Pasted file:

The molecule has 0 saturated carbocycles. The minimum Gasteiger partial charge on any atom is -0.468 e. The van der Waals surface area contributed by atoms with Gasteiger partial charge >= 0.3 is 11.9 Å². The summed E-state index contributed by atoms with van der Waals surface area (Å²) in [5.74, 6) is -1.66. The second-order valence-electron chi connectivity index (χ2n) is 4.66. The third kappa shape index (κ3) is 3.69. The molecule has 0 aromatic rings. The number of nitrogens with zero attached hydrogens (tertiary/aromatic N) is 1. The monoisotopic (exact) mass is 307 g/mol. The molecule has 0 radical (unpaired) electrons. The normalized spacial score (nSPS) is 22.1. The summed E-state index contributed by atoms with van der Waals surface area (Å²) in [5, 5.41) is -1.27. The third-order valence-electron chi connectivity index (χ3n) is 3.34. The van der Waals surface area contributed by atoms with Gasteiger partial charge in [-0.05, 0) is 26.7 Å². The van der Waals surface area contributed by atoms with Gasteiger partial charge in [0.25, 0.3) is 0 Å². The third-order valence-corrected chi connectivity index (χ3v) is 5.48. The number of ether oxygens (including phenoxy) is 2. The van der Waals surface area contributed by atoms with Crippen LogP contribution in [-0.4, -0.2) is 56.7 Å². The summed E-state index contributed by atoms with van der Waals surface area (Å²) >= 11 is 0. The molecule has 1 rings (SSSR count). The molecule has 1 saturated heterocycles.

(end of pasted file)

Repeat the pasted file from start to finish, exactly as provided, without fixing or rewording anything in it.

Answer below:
The molecule has 0 saturated carbocycles. The minimum Gasteiger partial charge on any atom is -0.468 e. The van der Waals surface area contributed by atoms with Gasteiger partial charge >= 0.3 is 11.9 Å². The summed E-state index contributed by atoms with van der Waals surface area (Å²) in [5.74, 6) is -1.66. The second-order valence-electron chi connectivity index (χ2n) is 4.66. The third kappa shape index (κ3) is 3.69. The molecule has 0 aromatic rings. The number of nitrogens with zero attached hydrogens (tertiary/aromatic N) is 1. The monoisotopic (exact) mass is 307 g/mol. The molecule has 0 radical (unpaired) electrons. The normalized spacial score (nSPS) is 22.1. The summed E-state index contributed by atoms with van der Waals surface area (Å²) in [5, 5.41) is -1.27. The third-order valence-electron chi connectivity index (χ3n) is 3.34. The van der Waals surface area contributed by atoms with Gasteiger partial charge in [-0.05, 0) is 26.7 Å². The van der Waals surface area contributed by atoms with Gasteiger partial charge in [0.25, 0.3) is 0 Å². The third-order valence-corrected chi connectivity index (χ3v) is 5.48. The number of ether oxygens (including phenoxy) is 2. The van der Waals surface area contributed by atoms with Crippen LogP contribution in [-0.4, -0.2) is 56.7 Å². The summed E-state index contributed by atoms with van der Waals surface area (Å²) >= 11 is 0. The molecule has 1 rings (SSSR count). The molecule has 1 saturated heterocycles.